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W. H. OLMSTED, M.D.; L. P. GAY, M.D.
Arch Intern Med (Chic). 1922;29(3):384-399. doi:10.1001/archinte.1922.00110030109007.
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The following study is concerned with the effort to demonstrate the main factors which influence the duration of hyperglycemia after a glucose meal. More than 200 cases have been studied critically. There is extensive literature on the subject of blood sugar curves after various sorts of carbohydrate meals. In some studies standardized meals were given, in others not. Many clinicians have assigned diagnostic importance to an increased hyperglycemia following glucose ingestion.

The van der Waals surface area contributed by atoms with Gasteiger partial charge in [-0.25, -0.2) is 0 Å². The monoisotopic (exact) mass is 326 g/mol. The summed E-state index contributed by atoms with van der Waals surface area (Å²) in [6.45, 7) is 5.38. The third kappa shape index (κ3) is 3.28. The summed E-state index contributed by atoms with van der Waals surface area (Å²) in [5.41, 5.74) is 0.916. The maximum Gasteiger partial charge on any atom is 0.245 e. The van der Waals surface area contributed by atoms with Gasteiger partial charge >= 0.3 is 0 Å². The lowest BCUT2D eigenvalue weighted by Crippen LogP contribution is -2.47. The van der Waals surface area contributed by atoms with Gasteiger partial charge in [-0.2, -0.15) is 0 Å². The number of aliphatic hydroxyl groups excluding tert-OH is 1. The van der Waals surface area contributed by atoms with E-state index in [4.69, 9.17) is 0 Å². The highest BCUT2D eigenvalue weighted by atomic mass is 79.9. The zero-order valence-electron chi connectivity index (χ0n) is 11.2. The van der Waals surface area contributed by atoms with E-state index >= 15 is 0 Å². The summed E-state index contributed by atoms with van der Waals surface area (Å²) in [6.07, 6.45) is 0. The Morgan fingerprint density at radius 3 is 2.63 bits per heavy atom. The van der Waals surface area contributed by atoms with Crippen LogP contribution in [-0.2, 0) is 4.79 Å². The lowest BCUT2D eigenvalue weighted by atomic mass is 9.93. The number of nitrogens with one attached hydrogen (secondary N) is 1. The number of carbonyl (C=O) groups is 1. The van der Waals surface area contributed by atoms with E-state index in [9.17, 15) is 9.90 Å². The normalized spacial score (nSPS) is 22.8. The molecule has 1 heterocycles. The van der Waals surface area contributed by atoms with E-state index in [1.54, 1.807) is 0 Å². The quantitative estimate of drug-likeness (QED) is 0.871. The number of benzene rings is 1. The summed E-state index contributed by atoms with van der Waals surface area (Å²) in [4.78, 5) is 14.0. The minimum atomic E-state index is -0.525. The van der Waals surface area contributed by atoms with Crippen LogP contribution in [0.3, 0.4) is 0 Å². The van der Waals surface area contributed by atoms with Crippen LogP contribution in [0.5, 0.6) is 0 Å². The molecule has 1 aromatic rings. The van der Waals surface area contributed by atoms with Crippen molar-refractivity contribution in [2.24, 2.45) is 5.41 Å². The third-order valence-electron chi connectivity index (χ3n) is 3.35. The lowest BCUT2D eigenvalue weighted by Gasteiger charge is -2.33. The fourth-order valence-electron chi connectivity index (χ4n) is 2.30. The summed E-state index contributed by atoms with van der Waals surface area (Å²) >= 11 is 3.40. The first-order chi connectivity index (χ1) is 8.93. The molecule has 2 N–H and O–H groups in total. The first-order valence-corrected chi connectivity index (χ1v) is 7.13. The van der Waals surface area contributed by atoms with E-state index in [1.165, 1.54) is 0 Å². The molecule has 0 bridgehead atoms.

The interpretation of the value of sugar curves depends on the following factors: (1) The technic of the administration of the glucose meal; (2) the collection of blood samples; (3) the method of doing the blood sugar determination, and (4) the wide application of the test so as to learn the many factors which influence these curves.

We believe it necessary, in order to support our conclusions, to discuss the first three of these points in detail.

Standardized Glucose 


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